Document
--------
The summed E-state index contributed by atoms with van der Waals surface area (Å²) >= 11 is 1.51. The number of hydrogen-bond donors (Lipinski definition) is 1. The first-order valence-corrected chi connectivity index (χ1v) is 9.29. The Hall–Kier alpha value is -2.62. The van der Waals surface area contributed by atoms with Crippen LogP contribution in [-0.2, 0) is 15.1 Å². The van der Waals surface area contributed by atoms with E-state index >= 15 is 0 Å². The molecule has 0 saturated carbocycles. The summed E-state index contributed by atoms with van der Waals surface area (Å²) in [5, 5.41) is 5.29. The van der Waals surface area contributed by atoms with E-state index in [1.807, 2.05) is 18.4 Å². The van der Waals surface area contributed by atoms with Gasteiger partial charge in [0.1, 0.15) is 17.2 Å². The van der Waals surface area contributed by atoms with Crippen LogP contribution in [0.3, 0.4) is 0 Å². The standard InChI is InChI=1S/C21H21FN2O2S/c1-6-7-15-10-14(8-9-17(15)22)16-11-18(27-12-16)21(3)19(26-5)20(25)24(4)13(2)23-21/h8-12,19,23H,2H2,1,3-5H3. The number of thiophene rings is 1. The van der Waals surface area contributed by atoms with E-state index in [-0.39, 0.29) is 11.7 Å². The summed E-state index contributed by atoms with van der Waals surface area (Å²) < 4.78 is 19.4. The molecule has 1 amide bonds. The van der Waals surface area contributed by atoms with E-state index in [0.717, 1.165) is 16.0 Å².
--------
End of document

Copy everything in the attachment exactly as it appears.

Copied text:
The summed E-state index contributed by atoms with van der Waals surface area (Å²) >= 11 is 1.51. The number of hydrogen-bond donors (Lipinski definition) is 1. The first-order valence-corrected chi connectivity index (χ1v) is 9.29. The Hall–Kier alpha value is -2.62. The van der Waals surface area contributed by atoms with Crippen LogP contribution in [-0.2, 0) is 15.1 Å². The van der Waals surface area contributed by atoms with E-state index >= 15 is 0 Å². The molecule has 0 saturated carbocycles. The summed E-state index contributed by atoms with van der Waals surface area (Å²) in [5, 5.41) is 5.29. The van der Waals surface area contributed by atoms with E-state index in [1.807, 2.05) is 18.4 Å². The van der Waals surface area contributed by atoms with Gasteiger partial charge in [0.1, 0.15) is 17.2 Å². The van der Waals surface area contributed by atoms with Crippen LogP contribution in [0.3, 0.4) is 0 Å². The standard InChI is InChI=1S/C21H21FN2O2S/c1-6-7-15-10-14(8-9-17(15)22)16-11-18(27-12-16)21(3)19(26-5)20(25)24(4)13(2)23-21/h8-12,19,23H,2H2,1,3-5H3. The number of thiophene rings is 1. The van der Waals surface area contributed by atoms with E-state index in [-0.39, 0.29) is 11.7 Å². The summed E-state index contributed by atoms with van der Waals surface area (Å²) < 4.78 is 19.4. The molecule has 1 amide bonds. The van der Waals surface area contributed by atoms with E-state index in [0.717, 1.165) is 16.0 Å².